Self-Schemas and Self-Esteem Discrepancies in Subclinical Paranoia: The Essential Role of Depressive Symptoms

Manel Monsonet, Sergi Ballespí, Tamara Sheinbaum, Carmen Valiente, Regina Espinosa, Thomas Richard Kwapil, Neus Barrantes-Vidal

Research output: Contribution to journalArticlepeer-review


Background : Self-concepts are being intensively investigated in relation to paranoia, but research has shown some contradictory findings. Studying subclinical phenomena in a non-clinical population should allow for a clearer understanding given that clinical confounding factors are avoided. We explored self-esteem, self-schemas, and implicit/explicit self-esteem discrepancies in three non-clinical groups with different psychopathological traits and a control group. Methods: Participants with elevated trait-paranoia (n = 41), depressive symptoms (n = 34), a combination of both traits (n = 32), and a control group (n = 71) were assessed on implicit and explicit self-esteem, self-schemas, depression, and paranoia. A dimensional approach with the total sample (n = 208) was also used to complement the information provided by the group approach. Results: All groups presented similar and positive levels of implicit self-esteem. Trait-paranoia participants had similar levels of explicit self-esteem and self-schemas compared with the control group. However, the group with a combination of trait-paranoia and depressive symptoms showed the lowest levels of positive self-schemas and self-esteem. Furthermore, this group and the control group displayed implicit/explicit self-esteem discrepancies, although in opposite directions and with different implications. The dimensional approach revealed associations of trait-paranoia and depressive symptoms with poor explicit self-esteem and self-schemas but not with implicit self-esteem. Conclusions: Trait-paranoia participants showed different self-representations depending on whether depressive symptoms were present or not. The interaction between subclinical neurotic and psychotic traits entailed a detrimental self-representation that might increase the risk for psychopathology.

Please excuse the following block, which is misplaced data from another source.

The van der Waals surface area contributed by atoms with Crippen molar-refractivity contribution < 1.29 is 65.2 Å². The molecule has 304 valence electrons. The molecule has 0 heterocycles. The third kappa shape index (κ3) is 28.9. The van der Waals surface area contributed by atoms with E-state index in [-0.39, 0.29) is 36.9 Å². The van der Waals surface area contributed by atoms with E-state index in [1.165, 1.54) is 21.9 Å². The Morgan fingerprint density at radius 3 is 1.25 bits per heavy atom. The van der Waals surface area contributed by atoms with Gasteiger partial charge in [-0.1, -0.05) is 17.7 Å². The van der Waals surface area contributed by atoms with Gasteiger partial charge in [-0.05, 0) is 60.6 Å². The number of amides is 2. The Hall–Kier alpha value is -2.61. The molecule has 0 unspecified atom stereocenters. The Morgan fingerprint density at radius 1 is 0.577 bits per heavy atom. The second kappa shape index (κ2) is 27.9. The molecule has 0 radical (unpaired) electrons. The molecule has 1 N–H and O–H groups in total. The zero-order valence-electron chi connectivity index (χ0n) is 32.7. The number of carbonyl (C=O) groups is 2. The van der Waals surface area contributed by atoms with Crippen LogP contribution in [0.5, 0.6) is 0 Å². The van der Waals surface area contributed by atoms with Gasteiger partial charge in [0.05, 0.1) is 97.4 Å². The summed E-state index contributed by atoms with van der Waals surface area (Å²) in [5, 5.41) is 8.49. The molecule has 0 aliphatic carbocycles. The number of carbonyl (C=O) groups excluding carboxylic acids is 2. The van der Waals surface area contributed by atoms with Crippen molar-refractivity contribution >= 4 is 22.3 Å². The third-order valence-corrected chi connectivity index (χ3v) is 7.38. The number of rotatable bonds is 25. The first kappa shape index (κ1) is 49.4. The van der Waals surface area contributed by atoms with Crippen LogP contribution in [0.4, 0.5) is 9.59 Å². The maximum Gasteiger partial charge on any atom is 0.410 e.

Original languageEnglish (US)
Article number623755
JournalFrontiers in Psychiatry
StatePublished - Mar 15 2021


  • depressive symptoms
  • implicit self-esteem
  • paranoia
  • self-esteem
  • self-esteem discrepancies
  • self-schemas

ASJC Scopus subject areas

  • Psychiatry and Mental health


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